Has Mitch Daniels’ call for a “truce” on social issues been vindicated? Now that Daniels has signed into law legislation that will stop taxpayer money from going to Planned Parenthood, some people seem to think so. (Planned Parenthood is one of the world’s largest sponsors of abortions.) But color me skeptical. It seems clear that Indiana’s new pro-life legislation got to Daniels’ desk in spite of his “truce” and not because of it.
Daniels, of course, is the governor of Indiana, a prospective GOP presidential candidate, and the darling of the Beltway conservative crowd. He certainly deserves credit for signing into law what Life News describes as “the most substantial block of pro-life legislation passed in Indiana since the Supreme Court’s Roe v. Wade decision in 1973.”
But how much credit does Daniels actually deserve? Is his “truce” really part of a “larger strategy” to enact pro-life legislation, as the American Spectator’s Joseph Lawler suggests? And should conservatives worried about Daniels’ commitment to social and cultural conservatism really just give it up, as the Conservative Examiner’s Keith Liscio argues?
Well, let’s review the facts. The fact is that the Indiana legislators who championed the state’s new pro-life legislation were emphatically not parties to any “truce” on social issues. They were legislative advocates who shepherded their bill to Daniels’ desk in spite of his publicly expressed ambivalence and lack of leadership.
(Daniels, Lawler admits, “did not push for the bill and even suggested that he didn’t want it to get in the way of other state business…”)
A lack of executive or gubernatorial leadership may not matter much in a conservative state such as Indiana. (In fact, as Daniels himself observed in his signing statement, the bill passed with “greater than 2:1 bipartisan votes in both legislative chambers.”) But this failure of leadership will pose a real problem in Washington, D.C., which is far more politically divided and contentious.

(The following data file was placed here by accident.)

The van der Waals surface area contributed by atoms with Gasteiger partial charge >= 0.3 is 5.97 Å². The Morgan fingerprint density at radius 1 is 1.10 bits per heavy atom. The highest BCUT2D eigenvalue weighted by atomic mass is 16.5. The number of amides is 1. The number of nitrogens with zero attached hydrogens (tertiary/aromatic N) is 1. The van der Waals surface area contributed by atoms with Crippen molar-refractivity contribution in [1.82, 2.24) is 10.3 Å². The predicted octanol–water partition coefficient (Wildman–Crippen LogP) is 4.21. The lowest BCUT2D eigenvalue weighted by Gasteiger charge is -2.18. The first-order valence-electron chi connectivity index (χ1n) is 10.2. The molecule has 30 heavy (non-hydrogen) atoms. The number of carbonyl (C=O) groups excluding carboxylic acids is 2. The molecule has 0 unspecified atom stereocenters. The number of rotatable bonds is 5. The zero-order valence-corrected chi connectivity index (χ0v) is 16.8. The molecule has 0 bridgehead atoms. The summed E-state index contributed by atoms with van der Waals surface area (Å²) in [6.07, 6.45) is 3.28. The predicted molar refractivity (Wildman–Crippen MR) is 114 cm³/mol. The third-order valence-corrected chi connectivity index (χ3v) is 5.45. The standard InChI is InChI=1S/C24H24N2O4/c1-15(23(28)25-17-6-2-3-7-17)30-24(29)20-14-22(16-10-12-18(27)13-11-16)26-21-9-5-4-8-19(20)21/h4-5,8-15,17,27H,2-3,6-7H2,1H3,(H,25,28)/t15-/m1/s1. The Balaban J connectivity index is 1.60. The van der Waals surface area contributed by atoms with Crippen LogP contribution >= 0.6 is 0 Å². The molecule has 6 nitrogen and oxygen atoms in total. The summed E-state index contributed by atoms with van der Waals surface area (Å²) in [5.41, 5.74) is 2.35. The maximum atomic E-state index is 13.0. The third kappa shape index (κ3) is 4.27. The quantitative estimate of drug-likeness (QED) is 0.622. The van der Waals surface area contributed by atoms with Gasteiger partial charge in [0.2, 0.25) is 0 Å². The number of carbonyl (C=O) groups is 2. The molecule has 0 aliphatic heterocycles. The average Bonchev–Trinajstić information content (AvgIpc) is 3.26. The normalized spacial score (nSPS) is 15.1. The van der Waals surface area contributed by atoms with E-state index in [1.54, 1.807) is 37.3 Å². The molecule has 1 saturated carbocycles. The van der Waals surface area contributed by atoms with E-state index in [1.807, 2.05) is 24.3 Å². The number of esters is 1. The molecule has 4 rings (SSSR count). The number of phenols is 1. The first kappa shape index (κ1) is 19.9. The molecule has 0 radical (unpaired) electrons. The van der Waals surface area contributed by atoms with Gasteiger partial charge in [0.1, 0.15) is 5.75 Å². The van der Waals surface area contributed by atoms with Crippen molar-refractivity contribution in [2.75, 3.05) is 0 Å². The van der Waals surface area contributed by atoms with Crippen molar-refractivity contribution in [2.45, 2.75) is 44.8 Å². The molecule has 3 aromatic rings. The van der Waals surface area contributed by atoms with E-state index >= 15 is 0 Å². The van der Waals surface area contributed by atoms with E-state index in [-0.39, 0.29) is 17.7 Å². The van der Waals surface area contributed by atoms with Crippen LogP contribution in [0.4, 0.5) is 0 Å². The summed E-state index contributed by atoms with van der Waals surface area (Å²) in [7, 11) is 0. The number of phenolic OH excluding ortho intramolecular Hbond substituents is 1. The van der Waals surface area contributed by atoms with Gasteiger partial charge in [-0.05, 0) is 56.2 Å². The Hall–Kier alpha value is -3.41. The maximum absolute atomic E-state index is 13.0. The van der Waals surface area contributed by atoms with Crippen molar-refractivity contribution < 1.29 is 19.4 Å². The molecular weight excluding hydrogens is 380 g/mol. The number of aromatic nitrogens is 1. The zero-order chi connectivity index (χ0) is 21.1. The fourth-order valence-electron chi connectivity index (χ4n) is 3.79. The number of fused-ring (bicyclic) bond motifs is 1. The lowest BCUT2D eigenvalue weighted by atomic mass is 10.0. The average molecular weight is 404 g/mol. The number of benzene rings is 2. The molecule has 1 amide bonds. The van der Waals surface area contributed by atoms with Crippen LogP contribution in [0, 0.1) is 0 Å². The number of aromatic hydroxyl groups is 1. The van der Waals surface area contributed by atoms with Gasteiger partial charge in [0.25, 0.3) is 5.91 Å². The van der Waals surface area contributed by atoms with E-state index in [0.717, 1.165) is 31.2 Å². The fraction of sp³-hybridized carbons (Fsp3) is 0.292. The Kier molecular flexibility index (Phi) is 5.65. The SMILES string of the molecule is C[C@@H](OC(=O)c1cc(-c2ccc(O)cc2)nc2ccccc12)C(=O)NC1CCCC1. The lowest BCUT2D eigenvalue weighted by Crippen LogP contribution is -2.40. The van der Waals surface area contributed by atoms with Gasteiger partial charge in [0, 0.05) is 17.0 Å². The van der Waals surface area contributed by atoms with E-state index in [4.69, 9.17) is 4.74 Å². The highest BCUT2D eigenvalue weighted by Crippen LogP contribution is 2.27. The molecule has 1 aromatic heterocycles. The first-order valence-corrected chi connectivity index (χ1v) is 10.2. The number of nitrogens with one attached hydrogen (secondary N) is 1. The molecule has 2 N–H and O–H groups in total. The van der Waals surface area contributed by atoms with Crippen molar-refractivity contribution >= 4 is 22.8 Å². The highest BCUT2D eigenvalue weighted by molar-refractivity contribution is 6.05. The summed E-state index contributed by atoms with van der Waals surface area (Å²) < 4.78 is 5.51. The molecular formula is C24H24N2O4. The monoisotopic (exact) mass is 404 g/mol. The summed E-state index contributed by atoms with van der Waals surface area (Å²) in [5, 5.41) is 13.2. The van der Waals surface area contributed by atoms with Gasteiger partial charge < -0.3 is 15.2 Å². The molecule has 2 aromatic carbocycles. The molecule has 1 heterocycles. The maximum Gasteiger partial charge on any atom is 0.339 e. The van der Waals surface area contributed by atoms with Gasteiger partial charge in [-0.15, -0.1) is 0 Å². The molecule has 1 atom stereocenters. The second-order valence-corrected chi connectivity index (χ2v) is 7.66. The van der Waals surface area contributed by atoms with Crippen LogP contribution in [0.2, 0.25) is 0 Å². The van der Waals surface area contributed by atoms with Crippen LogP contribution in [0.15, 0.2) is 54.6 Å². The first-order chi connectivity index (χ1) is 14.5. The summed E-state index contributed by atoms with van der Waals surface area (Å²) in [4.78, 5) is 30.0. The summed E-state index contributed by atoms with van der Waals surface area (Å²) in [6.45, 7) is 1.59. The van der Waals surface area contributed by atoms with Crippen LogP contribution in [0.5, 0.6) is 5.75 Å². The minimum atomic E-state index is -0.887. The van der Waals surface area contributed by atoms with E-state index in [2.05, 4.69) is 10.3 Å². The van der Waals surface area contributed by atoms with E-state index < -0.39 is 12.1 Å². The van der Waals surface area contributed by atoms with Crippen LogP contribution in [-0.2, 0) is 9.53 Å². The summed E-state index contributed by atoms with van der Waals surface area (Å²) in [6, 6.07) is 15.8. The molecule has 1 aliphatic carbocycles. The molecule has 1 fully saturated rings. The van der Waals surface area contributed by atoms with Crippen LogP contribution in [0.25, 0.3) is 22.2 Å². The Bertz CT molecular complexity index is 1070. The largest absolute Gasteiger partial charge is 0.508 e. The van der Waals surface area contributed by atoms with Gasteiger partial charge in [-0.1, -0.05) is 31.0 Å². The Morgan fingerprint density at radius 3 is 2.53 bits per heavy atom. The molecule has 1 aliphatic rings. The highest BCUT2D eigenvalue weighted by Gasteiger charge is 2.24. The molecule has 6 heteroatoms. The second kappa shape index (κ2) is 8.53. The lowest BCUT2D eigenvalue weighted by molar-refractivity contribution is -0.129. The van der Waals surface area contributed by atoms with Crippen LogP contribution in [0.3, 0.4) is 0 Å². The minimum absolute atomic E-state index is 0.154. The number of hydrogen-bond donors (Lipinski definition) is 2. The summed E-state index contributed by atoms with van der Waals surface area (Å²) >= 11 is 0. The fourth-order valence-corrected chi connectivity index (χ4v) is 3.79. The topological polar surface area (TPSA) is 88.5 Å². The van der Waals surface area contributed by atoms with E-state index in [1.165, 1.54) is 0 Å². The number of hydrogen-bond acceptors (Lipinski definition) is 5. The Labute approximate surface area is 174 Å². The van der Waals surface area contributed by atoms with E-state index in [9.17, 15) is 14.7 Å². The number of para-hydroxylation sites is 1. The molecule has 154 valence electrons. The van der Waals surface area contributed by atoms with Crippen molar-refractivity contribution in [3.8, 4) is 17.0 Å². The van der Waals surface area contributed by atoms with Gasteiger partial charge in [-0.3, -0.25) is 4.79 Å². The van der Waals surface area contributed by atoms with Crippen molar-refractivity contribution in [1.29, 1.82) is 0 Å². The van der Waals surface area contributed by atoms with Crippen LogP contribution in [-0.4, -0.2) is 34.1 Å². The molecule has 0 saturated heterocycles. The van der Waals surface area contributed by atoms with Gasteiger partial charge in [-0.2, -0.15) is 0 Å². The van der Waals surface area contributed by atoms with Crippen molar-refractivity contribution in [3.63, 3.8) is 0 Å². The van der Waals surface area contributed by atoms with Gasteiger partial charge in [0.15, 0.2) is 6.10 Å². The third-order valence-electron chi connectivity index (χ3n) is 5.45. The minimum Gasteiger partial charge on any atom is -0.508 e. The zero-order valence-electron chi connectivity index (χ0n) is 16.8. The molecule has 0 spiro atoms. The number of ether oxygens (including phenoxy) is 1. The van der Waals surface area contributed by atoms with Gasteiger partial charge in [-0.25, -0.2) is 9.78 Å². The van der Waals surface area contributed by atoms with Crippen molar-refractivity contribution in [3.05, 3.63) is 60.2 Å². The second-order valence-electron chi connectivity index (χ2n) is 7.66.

Indeed, in Washington, D.C., executive leadership typically is required to achieve conservative legislative victories.
But by calling for a “truce” on social issues, and by signaling his unwillingness to have pro-life legislation disrupt other pressing priorities, Daniels already has signaled his reluctance (and perhaps his refusal) to fight for socially and culturally conservative measures.
Daniels’ “truce” talk also presupposes that conservatives are the aggressors in the culture war; and that if we simply stop fighting, the left will follow suit. But this is manifestly untrue.
In fact, the “progressives” are the aggressors in the culture war. They’re the ones who, wholly unprovoked, have initiated hostilities.
For example, the left has demanded that the Supreme Court, the judicial branch of government, ban voluntary school prayer, redefine the institution of marriage, declare null and void legislation protecting embryonic human life, force the Boy Scouts to admit openly gay scout masters, deny a citizen his right to bear arms, etc.
For these reasons, Daniels’ call for a “truce” will be a decidedly unilateral and unreciprocated affair.
Lawler and others suggest that Daniels’ “truce” talk is a matter of style. “Would a stridently socially conservative politician such as Rick Santorum, or even Mike Pence…have put himself in a position to sign a bill defunding Planned Parenthood?” Lawler asks.
Point well taken. Political grace and tact, of course, are important, especially when dealing with contentious social and cultural issues.
But Santorum and Pence are hardly “strident.” The liberal, legacy media portrays and pillories them as such simply because they have the courage to speak out on issues such as life, marriage and freedom of religion.
And that’s another problem with Daniels’ call for a “truce”: The art of persuasion is central to American political life and central to American political leadership. But if you are unwilling to speak out on key issues because of a self-imposed “truce,” then you are handicapping and undermining your ability to lead and to shape public opinion.